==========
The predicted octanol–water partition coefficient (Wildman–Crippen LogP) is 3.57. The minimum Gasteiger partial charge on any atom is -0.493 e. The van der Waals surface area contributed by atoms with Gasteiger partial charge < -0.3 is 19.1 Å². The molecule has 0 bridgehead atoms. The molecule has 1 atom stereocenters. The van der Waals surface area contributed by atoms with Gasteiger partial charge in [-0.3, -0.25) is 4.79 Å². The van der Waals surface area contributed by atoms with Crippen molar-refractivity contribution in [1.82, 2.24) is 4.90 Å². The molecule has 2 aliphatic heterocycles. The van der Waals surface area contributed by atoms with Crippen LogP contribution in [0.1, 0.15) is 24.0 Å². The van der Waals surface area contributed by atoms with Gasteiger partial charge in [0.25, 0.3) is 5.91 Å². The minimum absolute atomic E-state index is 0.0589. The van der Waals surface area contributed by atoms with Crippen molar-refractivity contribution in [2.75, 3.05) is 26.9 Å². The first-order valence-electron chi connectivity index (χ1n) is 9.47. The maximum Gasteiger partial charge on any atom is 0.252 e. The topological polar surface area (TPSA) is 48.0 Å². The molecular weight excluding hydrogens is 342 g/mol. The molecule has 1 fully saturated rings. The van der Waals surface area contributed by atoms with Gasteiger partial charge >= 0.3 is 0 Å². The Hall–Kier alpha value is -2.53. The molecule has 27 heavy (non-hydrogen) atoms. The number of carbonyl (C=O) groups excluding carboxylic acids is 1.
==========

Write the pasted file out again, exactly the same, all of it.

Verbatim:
The predicted octanol–water partition coefficient (Wildman–Crippen LogP) is 3.57. The minimum Gasteiger partial charge on any atom is -0.493 e. The van der Waals surface area contributed by atoms with Gasteiger partial charge < -0.3 is 19.1 Å². The molecule has 0 bridgehead atoms. The molecule has 1 atom stereocenters. The van der Waals surface area contributed by atoms with Gasteiger partial charge in [-0.3, -0.25) is 4.79 Å². The van der Waals surface area contributed by atoms with Crippen molar-refractivity contribution in [1.82, 2.24) is 4.90 Å². The molecule has 2 aliphatic heterocycles. The van der Waals surface area contributed by atoms with Crippen LogP contribution in [0.1, 0.15) is 24.0 Å². The van der Waals surface area contributed by atoms with Gasteiger partial charge in [0.25, 0.3) is 5.91 Å². The minimum absolute atomic E-state index is 0.0589. The van der Waals surface area contributed by atoms with Crippen molar-refractivity contribution in [2.75, 3.05) is 26.9 Å². The first-order valence-electron chi connectivity index (χ1n) is 9.47. The maximum Gasteiger partial charge on any atom is 0.252 e. The topological polar surface area (TPSA) is 48.0 Å². The molecular weight excluding hydrogens is 342 g/mol. The molecule has 1 fully saturated rings. The van der Waals surface area contributed by atoms with Gasteiger partial charge >= 0.3 is 0 Å². The Hall–Kier alpha value is -2.53. The molecule has 27 heavy (non-hydrogen) atoms. The number of carbonyl (C=O) groups excluding carboxylic acids is 1.